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Khalji v. Davies

United States District Court, N.D. California

November 24, 2014

NAZIR KHALJI, Plaintiff,


WILLIAM H. ORRICK, District Judge.

Defendant Gareth Davies moves to quash the returns of service of summons pursuant to Federal Rule of Civil Procedure 12(b)(5) and to dismiss the plaintiff's First Amended Complaint ("FAC") for lack of personal jurisdiction pursuant to Federal Rule of Civil Procedure 12(b)(2). Because Davies has no contacts with the state of California, and because plaintiff Khalji does not contest the assertion that this Court lacks personal jurisdiction over Davies, I GRANT Davies's motion to dismiss.


Plaintiff brings an action against Davies for defamation, intentional infliction of emotional distress, false imprisonment, assault, and trespass to property. FAC at 13-16 (Dkt. No. 49). The injuries at issue arose out of events that occurred in Kabul, Afghanistan in February of 2013. Id. at 1. Davies, a Canadian citizen and resident, works for Deloitte Consulting LLP ("Deloitte") as a Director and does not have any ownership interest in the company. Davies Decl. ¶¶ 1, 5 (Dkt. No. 52-4). Davies "always" works abroad, although he is administratively assigned to one of Deloitte's offices in Arlington, Virginia. Davies Decl. ¶ 6; Zamani Decl. ¶ 3 (Dkt. No. 52-3). He contends that "he does not have an office [in Arlington], and he does not have a visa, green card, or other authorization that would permit him to work in the United States." Zamani Decl. ¶ 3.

Plaintiff Nazir Khalji is a California resident. Oppo. at 2 (Dkt. No. 53). He does not dispute that the cause of action against Davies arose entirely in Afghanistan. Id. at 2-3. Khalji attempted to serve Davies at the Arlington office on May 30, 2014 and on July 9, 2014. Id. at 3-4. Davies argues that this service is insufficient and that this Court lacks personal jurisdiction. Mot. at 1 (Dkt. No. 52-2).


"For a court to exercise personal jurisdiction over a nonresident defendant, that defendant must have at least minimum contacts' with the relevant forum such that the exercise of jurisdiction does not offend traditional notions of fair play and substantial justice." Boschetto v. Hansing, 539 F.3d 1011, 1015-16 (9th Cir. 2008) (internal quotations and citations omitted). A court may exercise general or specific jurisdiction. Id. at 1016.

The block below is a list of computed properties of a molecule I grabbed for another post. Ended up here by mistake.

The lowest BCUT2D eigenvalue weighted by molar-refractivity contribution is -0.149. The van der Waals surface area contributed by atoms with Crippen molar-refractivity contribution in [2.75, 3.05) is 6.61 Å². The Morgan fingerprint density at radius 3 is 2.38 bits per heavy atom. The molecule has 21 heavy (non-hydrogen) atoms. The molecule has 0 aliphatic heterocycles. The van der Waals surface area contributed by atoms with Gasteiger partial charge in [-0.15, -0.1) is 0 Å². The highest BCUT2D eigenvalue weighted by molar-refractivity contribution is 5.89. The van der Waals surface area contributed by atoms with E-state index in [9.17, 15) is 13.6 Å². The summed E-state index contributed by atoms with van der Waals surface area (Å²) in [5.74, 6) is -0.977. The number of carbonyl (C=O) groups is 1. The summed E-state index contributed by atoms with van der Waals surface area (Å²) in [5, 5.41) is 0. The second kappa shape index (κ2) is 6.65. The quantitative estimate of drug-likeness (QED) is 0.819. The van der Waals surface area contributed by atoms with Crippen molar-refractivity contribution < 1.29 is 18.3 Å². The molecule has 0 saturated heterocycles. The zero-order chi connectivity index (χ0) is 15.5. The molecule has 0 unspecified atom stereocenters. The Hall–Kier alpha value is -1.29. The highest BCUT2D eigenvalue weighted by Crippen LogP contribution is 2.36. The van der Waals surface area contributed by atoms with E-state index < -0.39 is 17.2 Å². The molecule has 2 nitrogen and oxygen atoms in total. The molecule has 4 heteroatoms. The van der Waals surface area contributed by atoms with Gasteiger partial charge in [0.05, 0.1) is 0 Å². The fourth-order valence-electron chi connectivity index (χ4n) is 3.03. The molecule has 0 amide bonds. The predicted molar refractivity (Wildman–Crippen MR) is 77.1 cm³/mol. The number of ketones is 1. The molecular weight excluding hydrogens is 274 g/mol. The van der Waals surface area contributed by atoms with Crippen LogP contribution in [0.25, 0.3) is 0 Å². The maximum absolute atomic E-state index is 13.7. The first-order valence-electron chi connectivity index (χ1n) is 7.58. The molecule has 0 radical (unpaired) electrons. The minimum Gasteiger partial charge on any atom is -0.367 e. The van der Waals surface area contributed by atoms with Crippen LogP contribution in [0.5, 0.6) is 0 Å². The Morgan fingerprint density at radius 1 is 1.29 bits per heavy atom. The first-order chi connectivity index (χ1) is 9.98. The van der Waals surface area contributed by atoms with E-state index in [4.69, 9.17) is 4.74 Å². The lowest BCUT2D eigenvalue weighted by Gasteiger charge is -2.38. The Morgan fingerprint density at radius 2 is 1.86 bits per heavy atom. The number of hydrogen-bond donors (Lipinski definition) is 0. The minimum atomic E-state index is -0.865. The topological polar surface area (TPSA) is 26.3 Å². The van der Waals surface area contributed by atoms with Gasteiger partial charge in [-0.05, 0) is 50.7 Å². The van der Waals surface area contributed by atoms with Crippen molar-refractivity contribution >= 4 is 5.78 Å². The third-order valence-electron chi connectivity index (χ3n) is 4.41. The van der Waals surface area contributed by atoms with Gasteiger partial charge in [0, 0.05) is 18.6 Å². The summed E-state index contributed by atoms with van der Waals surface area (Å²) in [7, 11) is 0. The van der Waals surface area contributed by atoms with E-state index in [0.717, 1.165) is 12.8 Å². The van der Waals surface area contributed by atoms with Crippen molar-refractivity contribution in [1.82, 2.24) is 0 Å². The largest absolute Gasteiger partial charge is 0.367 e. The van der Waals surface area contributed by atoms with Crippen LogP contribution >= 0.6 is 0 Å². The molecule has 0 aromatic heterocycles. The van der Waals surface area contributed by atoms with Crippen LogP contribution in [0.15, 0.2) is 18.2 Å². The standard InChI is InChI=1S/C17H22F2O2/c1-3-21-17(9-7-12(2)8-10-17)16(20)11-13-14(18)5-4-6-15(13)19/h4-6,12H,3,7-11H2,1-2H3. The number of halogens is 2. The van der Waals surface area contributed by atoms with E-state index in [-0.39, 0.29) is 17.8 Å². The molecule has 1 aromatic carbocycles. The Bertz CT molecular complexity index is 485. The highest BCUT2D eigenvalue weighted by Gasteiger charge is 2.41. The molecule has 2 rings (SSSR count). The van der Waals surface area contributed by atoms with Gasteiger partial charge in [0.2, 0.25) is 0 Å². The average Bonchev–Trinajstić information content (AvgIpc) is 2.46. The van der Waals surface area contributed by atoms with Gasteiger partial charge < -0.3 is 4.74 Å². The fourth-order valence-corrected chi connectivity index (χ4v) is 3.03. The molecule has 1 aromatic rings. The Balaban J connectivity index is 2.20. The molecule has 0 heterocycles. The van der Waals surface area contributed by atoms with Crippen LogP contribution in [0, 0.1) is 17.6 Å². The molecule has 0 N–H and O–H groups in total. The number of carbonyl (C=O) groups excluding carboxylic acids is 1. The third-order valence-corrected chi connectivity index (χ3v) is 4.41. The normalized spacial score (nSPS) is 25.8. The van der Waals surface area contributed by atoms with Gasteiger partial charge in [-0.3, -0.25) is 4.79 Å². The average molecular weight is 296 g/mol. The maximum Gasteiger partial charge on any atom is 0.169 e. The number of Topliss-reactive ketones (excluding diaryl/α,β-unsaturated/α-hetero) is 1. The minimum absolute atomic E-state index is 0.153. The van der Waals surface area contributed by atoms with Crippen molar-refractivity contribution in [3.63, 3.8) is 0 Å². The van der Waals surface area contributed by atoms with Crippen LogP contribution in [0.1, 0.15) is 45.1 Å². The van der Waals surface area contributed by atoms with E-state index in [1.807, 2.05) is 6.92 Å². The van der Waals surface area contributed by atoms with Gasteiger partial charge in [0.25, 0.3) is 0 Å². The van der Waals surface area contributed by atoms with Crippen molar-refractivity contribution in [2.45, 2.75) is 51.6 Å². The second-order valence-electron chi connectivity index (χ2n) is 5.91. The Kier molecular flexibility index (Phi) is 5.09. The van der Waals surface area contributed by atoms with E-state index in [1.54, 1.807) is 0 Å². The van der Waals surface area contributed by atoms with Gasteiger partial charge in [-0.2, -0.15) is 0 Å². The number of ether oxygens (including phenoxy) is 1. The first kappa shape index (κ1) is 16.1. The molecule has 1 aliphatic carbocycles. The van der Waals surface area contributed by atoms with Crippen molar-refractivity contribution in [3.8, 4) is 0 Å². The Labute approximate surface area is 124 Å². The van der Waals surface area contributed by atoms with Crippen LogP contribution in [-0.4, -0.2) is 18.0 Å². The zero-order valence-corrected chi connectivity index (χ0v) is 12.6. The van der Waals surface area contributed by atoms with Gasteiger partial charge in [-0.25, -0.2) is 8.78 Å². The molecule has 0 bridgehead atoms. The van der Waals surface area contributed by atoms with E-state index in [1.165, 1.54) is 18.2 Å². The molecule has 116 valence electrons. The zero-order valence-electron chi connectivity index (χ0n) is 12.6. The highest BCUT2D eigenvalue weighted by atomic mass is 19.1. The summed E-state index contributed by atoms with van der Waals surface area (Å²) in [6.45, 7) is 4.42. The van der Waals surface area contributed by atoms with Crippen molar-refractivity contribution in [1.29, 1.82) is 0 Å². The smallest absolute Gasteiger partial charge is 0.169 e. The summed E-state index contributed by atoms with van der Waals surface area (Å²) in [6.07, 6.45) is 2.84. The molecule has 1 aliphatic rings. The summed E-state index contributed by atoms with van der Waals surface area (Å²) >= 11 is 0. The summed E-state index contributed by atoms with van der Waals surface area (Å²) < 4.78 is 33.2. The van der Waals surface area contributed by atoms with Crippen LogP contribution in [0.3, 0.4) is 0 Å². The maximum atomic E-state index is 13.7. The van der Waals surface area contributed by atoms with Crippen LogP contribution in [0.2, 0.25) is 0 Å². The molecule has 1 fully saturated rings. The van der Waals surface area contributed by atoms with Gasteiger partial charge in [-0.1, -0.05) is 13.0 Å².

General jurisdiction exists when a defendant engages in "continuous and systematic general business contacts" with the forum state. Helicopteros Nacionales de Colombia, S.A. v. Hall, 466 U.S. 408, 416 (1984). In determining whether specific jurisdiction exists, courts employ a three-factor test:

(i) The non-resident defendant must purposefully direct his activities or consummate some transaction with the forum or resident thereof; or perform some act by which he purposefully avails himself of the privilege of conducting activities in the forum, thereby invoking the benefits and protections of its laws;
(ii) the claim must be one which arises out of or relates to the defendant's forum-related activities; and
(iii) the exercise of jurisdiction must comport with fair play and substantial justice, i.e. it must be reasonable.

Boschetto, 539 F.3d at 1016 (internal quotations and citations omitted). The plaintiff bears the burden of establishing that personal jurisdiction is proper when a defendant moves to dismiss for lack of personal jurisdiction. Id. at 1015.


Davies contends that he "has no contacts with California whatsoever; he neither owns or rents property [in California], and does no business [in California]." Mot. at 9. Khalji has not proffered any evidence to the contrary, and does not contest Davies's assertion that there is no personal jurisdiction. See Oppo. at 1-8. Looking to the undisputed facts, it is apparent that there is no basis for personal jurisdiction, either general or specific. The claim does not relate to California. Davies was not personally served in California, and Davies has no business in or personal contacts with California.

Accordingly, I must DISMISS the FAC. A dismissal for lack of personal jurisdiction is not on the merits and is without prejudice to the plaintiff seeking relief in another forum in which Davies is subject to personal jurisdiction. See William W. Schwarzer, A. Wallace Tashima & James M. Wagstaffe, Cal. Prac. Guide: Fed. Civ. Pro. Before Trial ¶ 9:128.5 (The Rutter Group 2014); Fiorani v. Berenzweig, 441 Fed.Appx. 540, 541 (9th Cir. 2011) ("dismissals for failure to effect service and for lack of personal jurisdiction must be without prejudice").[1]


For the above reasons, I GRANT defendant's motion to dismiss for lack of jurisdiction.


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